“Investigative journalism in its true sense plays a key role in maintaining accountability and transparency on issues affecting people in general. The recent studies conducted by International Institute of War and Peace Reporting (IWPR, 2017), International Research Exchange Board (IREX, 2017,) International Media Support (IMS, 2017) and Free Media Movement (FMM) observed that investigative journalism in Sri Lanka is growing slowly while facing a systemic challenge, as a result of weak media pluralism, lack of editorial independence, political and commercial orientation of media ownership, insecurity, impunity and a lack of enabling policy environment etc.”

Research: “Graph my Tender”

This is a research paper that was presented at the Global Investigative Journalism Conference 2017 Academic Track, which IJEC organized and covered.

Adriana Homolova highlights problems with public procurement and the allotment of government contracts in the Netherlands and Slovakia by using network visualizations.

“This paper explores the differences between these manifestations of red flags of corruption in similar public spending markets in Slovakia and The Netherlands using network (graph) visualization. Given the complexity of spending data, visualizing the interaction between companies and public bodies as networks provides a quick and more approachable way on how to spot red flags. These methods could aid in finding new directions and practices to uncover corruption on a more structural basis and help journalists to find Ariadne’s thread in the maze of public spending markets.”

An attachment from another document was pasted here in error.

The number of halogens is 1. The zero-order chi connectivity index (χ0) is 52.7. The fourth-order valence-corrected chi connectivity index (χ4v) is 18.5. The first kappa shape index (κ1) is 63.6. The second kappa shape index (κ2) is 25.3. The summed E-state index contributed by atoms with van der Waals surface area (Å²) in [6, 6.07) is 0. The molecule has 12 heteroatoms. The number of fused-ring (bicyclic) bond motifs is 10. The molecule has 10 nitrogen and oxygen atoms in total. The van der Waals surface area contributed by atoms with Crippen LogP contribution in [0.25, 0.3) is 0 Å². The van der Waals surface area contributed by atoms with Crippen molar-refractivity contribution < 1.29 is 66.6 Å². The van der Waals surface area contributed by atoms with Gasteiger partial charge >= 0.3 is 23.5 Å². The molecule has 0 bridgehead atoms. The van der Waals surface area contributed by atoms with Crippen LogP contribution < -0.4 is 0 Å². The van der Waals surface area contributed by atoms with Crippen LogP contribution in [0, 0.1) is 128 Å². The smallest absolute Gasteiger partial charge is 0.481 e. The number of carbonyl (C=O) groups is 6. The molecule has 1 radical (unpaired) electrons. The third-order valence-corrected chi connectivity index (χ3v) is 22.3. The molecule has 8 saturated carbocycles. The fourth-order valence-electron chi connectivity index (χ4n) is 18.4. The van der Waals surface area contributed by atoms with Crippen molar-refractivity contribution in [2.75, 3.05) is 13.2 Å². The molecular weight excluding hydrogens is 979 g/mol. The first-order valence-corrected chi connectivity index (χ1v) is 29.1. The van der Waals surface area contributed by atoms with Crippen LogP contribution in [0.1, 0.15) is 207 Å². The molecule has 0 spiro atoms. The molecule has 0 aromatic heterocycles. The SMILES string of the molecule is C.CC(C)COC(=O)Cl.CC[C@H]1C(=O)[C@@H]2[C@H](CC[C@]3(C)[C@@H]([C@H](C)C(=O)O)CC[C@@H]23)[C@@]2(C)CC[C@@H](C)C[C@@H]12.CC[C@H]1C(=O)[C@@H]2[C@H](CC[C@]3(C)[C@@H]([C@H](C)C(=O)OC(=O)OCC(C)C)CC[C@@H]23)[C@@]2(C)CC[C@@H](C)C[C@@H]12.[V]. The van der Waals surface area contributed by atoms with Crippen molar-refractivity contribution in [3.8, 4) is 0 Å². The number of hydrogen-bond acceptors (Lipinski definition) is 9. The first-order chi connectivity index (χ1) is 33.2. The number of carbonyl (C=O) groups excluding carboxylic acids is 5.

Research: “The Vast and the Curious: teaching investigative journalism in a diverse Dubai”

This is a research paper that was presented at the Global Investigative Journalism Conference 2017 Academic Track, which IJEC organized and covered.

Yasmine Bahrani and Bradley Freeman from the American University in Dubai present research on teaching investigative reporting to international students in the Middle East and find that Western and Islamic values can come together in investigative journalism.